Dozens gathered at the Aurora Inn Saturday for a wide-ranging discussion on the interaction between harmful algal blooms, climate change, nutrients and more in the Cayuga Lake Watershed.
Presented by the Community Science Institute, which partners with the Cayuga Lake Watershed Network to monitor HABs on the lake, the discussion featured experts in biochemistry, climatology, meteorology and agriculture.
Much of the discussion focused on how climate change is affecting, and in many cases intensifying, existing phenomena.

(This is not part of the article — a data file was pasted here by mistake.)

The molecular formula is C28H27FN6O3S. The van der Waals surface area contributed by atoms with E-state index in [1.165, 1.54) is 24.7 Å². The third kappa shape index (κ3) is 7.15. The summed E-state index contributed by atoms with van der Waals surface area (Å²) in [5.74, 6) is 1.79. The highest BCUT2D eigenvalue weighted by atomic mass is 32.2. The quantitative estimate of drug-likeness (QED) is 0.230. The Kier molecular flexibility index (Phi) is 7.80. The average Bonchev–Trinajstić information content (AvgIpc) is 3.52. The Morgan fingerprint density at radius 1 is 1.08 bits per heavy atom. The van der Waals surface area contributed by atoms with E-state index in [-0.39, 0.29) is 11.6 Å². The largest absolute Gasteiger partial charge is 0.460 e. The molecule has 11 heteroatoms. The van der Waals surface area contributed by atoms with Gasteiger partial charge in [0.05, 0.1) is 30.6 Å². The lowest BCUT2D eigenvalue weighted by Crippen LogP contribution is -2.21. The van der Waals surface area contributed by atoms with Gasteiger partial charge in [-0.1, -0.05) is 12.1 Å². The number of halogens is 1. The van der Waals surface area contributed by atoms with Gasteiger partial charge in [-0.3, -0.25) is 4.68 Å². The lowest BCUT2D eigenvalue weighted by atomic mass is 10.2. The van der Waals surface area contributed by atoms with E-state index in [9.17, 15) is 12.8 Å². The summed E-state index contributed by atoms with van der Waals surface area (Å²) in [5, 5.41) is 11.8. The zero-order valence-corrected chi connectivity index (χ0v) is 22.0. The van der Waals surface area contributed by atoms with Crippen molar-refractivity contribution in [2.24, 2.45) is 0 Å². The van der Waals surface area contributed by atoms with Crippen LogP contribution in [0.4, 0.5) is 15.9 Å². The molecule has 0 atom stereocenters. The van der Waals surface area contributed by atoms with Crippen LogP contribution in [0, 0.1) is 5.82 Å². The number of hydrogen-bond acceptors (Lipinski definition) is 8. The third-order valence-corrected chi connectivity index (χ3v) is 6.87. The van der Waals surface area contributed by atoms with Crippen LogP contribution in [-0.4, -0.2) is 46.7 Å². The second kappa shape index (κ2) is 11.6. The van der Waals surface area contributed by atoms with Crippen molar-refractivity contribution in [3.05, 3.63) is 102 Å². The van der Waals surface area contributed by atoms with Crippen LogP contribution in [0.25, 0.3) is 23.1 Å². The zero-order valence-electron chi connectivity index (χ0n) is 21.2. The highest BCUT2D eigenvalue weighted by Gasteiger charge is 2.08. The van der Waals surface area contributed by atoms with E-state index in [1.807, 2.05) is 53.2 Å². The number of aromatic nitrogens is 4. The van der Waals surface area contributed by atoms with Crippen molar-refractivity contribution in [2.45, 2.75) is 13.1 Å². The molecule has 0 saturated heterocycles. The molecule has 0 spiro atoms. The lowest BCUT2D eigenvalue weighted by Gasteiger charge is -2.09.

Mark Wysocki, a senior lecturer in meteorology and a New York State Climatologist at Cornell University, explained the importance of distinguishing between weather and climate, namely that weather is day-to-day variability and climate is the long-term, global trends.
"Outside is weather," Wysocki said, gesturing toward the visibly windy lake, "If you were to sit here for 30 years then outside would be climate."
Based on climate prediction models from Princeton University, Wysocki said, New York is likely to experience a 65-percent increase in precipitation, meaning an additional 20-25 inches per year, by the end of the century, and it's possible to mostly be in the form of extreme rain events.